Workin’ Moms

4 out of 5

Created by: Catherine Reitman, Philip Sternberg

covers season 1

Opening up on a shot of three pairs of very natural breasts, the owners man-handling (hyuck) them while discussing their own feelings toward them, it’s clear that – whether it’s going to be a drama or comedy or something else – Workin’ Moms isn’t planning to pull any punches.  When the camera shot widens to show that these women are sitting in a group of other women, the circle staring at them rather perplexedly, we can let out a laugh at the cringe humor of it.  Okay, so it’s a comedy.  But, while there are plenty of other frank moments such as this, Workin’ Moms is hardly strictly a show of shock or discomfort joke: co-creator and frequent writer Chaterine Reitman – besides being an owner of one of those sets of boobs and thus obviously happy to invest in her work – not only weaves Workin’ Moms subject matter through brilliant true-to-life ironies, but manages to blend it with plenty of thought and commentary on the concept of its title, and without ever preaching on it.  The show has plenty of setup for what could easily turn gender-bashing, or indirect lecturing on how to do X, Y or Z, but at every opportunity the choice is instead to head toward muddier waters where no one is perfect.  Not only does this make the material much more accessible, it also makes the jokes a lot richer, and when it does start to build up its world of characters, offers up plenty of food for thought.

The group of other women is a meeting group of new mothers; the six breasts belong to Kate, Anne, and Frankie – played by Reitman, Dani Kind, and Juno Rinaldi, respectively – who, along with Jessalyn Wanlim as Jenny, form the four characters around whom the show centers.  Each could be said to represent a certain mentality along a spectrum, while none would easily slot into the generic picture of what we might think a new mother “should” be; certainly this is part of the show’s hook and charms, but it’s also the subversively ‘real’ element commented on above: by focusing on some extremes, we come around to recognizing how this is the norm, and then get to wonder what that could mean.  It should also be noted that all of these women are married, and while the marriages may not all be exactly happy, this is another area where the show takes steps to create characters and not caricatures of the significant other.  So Kate initially seems like an upwardly-mobile ad salesmen and her husband (her real life husband and show co-creator Philip Sternberg) like an aloof father; Anne seems like an exhausted therapist who’s exhausted by her first daughter, frustrated by the responsibilities of the second, and depressed at the prospect of a third, which her husband seems all too excited about; Frankie seems like a post-partum joke, the first few episodes sardonic toward her suicide attempts, with her lesbian partner picking up all the child-rearing slack; Jenny seems bubble-headed and flighty and not ready for motherhood, while her husband seems equally bubbly but has fully taken to fatherhood.  And then over the course of thirteen episodes we fill in the blanks on these characters, tugged in different directions about whether to laugh at the frequently ridiculous situations or stare in shock, wondering how anyone manages to raise a family successfully.  The brilliant thing is that the show doesn’t betray these initial stereotypes exactly, it more just humanizes them; thus we can judge, but it becomes harder as we likely see bits of ourselves in each familial equation.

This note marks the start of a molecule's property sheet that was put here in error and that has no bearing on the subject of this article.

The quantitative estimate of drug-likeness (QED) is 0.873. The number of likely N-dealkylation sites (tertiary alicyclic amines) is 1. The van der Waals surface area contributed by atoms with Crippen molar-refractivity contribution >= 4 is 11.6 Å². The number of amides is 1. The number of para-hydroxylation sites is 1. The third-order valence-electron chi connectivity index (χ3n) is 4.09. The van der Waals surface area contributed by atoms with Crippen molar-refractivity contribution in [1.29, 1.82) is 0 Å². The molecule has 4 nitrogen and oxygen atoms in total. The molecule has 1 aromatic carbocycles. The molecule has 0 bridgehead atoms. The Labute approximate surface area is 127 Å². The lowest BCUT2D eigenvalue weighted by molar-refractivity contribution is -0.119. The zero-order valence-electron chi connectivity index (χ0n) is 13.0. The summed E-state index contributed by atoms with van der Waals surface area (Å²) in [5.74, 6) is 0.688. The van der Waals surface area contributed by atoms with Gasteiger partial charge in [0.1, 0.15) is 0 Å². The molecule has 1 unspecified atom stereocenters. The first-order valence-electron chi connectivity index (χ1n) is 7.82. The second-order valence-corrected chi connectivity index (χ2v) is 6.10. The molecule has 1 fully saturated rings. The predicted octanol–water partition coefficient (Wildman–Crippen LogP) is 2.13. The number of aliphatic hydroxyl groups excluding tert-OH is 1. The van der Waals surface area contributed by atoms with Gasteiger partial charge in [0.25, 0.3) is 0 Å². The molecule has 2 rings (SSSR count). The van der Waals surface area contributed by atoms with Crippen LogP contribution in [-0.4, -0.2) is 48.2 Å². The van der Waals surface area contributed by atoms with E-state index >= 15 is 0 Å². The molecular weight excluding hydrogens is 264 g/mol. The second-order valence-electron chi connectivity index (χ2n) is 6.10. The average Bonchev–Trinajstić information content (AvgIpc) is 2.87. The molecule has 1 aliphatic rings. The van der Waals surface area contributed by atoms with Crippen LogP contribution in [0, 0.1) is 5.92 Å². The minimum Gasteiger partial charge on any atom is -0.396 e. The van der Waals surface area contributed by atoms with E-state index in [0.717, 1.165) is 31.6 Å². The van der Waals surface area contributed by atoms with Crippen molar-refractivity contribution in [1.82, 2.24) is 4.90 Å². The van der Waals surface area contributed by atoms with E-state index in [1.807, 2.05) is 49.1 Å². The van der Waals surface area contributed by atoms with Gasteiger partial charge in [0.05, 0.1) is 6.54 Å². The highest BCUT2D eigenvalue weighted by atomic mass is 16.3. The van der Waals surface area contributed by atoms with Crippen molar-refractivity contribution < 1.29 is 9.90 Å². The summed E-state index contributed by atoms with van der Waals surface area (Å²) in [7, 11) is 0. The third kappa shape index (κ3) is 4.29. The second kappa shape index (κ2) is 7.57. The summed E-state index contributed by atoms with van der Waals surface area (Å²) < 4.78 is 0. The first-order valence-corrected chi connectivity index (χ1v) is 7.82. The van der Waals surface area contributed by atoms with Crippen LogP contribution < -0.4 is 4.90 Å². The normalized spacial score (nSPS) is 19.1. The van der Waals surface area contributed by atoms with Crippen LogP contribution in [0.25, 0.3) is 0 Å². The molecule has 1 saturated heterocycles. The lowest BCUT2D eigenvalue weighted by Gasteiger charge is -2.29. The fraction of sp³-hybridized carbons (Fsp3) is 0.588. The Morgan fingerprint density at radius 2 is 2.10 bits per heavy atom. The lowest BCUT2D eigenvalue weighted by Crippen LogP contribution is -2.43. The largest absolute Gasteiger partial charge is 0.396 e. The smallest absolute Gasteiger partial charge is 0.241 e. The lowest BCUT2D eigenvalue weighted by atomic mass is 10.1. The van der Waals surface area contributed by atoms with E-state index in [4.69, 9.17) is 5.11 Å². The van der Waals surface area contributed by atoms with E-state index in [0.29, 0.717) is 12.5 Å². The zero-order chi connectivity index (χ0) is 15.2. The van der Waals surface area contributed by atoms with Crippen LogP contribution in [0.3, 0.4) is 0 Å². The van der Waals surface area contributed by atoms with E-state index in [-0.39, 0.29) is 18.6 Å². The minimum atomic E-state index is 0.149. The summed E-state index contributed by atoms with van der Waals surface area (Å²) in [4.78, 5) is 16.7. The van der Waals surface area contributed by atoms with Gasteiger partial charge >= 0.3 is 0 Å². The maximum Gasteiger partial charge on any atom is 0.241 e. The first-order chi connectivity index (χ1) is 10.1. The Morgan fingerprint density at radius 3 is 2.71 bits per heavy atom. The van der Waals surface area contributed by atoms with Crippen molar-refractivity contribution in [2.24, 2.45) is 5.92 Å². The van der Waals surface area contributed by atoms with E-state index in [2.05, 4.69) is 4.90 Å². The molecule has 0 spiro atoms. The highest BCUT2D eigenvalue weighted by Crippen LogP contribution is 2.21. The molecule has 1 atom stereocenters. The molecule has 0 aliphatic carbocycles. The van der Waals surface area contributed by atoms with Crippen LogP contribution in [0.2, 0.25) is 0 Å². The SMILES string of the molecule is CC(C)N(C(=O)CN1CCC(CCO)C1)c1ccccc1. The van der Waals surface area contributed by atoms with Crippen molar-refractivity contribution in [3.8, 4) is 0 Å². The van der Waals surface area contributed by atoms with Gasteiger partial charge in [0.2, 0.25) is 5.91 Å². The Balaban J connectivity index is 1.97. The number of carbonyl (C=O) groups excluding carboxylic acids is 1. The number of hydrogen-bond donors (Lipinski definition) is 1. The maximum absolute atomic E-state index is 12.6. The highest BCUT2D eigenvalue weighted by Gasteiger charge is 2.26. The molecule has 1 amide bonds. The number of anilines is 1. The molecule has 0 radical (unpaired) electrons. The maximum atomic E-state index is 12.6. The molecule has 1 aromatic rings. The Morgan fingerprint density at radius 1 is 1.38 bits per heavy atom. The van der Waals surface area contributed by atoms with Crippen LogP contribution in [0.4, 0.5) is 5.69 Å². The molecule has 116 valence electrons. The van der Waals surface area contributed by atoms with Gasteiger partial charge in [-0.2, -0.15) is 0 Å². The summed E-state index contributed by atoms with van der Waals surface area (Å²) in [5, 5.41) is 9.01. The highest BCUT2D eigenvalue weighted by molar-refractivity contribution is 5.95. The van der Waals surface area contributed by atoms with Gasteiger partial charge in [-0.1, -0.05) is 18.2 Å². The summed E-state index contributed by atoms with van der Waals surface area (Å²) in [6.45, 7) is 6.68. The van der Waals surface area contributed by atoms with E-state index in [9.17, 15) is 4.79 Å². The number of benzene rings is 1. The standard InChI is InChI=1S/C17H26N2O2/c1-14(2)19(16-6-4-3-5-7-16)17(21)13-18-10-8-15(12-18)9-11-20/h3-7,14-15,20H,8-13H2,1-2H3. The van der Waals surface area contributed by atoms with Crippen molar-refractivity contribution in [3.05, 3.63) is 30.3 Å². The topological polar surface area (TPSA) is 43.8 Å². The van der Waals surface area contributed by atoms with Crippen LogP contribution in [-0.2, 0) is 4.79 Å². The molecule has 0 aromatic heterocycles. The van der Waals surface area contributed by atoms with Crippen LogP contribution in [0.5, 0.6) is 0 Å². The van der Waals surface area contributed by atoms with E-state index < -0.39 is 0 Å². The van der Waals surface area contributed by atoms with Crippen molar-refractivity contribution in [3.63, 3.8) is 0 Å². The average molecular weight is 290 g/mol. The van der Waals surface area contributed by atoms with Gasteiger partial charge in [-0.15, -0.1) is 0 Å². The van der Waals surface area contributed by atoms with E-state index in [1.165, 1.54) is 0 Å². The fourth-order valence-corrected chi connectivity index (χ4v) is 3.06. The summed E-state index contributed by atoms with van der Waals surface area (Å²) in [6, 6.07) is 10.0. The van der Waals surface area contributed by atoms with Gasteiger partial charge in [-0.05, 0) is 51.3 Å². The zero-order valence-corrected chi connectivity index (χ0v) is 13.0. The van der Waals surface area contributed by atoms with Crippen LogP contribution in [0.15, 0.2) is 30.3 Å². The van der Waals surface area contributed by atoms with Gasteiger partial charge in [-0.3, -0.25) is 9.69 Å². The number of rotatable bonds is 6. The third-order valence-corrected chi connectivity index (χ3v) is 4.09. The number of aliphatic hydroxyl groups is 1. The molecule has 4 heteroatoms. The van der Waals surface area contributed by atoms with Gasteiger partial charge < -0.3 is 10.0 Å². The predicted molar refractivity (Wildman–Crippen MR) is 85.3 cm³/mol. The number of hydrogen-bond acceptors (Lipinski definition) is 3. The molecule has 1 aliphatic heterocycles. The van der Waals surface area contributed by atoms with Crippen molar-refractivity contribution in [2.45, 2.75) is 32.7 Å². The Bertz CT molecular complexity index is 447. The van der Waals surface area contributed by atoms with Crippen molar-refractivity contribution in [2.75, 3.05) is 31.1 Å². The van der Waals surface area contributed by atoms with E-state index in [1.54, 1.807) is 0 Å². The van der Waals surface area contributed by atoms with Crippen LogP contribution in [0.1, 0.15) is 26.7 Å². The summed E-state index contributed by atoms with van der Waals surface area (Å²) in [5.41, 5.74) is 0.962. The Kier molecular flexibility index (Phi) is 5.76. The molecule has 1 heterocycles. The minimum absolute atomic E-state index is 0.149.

I’m really underselling the comedy here, which is what Workin’ Moms is first and foremost.  Reitman, whom I’d only previously seen in Always Sunny, has wonderful comedic instincts, and her fellow writers, directors and actors seem of a like mind.  The show does have to sacrifice some focus, however: Kate is the lead, and Anne is the most level-headed of the friends and thus the primary person to bounce thoughts off of; this means these two characters are the most developed.  Frankie and Jenny are easier to prop up as joke – the depressed one and the stupid one – and so it’s a more complex task of fleshing out their roles, which the show doesn’t necessarily have the time to do.  What they bring is a perfect balance to the whole equation, but, especially in Jenny’s case, it’s not as interesting to spend time with them because we learn more and care more about the other leads.

Are you now just watching the show so you can ogle some random boobs?  Well, there might be something to that, and that’s probably why Reitman decided to start things out that way.  Throughout Workin’ Moms, we get this brilliantly brave approach that challenges the Mom convention, while eliciting plenty of belly laughs from the most roundabout of setups and sources.  And as a single dude with a tattoo proclaiming his singledom, likely I’m not qualified to comment on a show of this nature, but I’d think getting a cold-hearted soul like myself to both laugh at and consider the content of the show is part of Reitman’s smart master plan as well.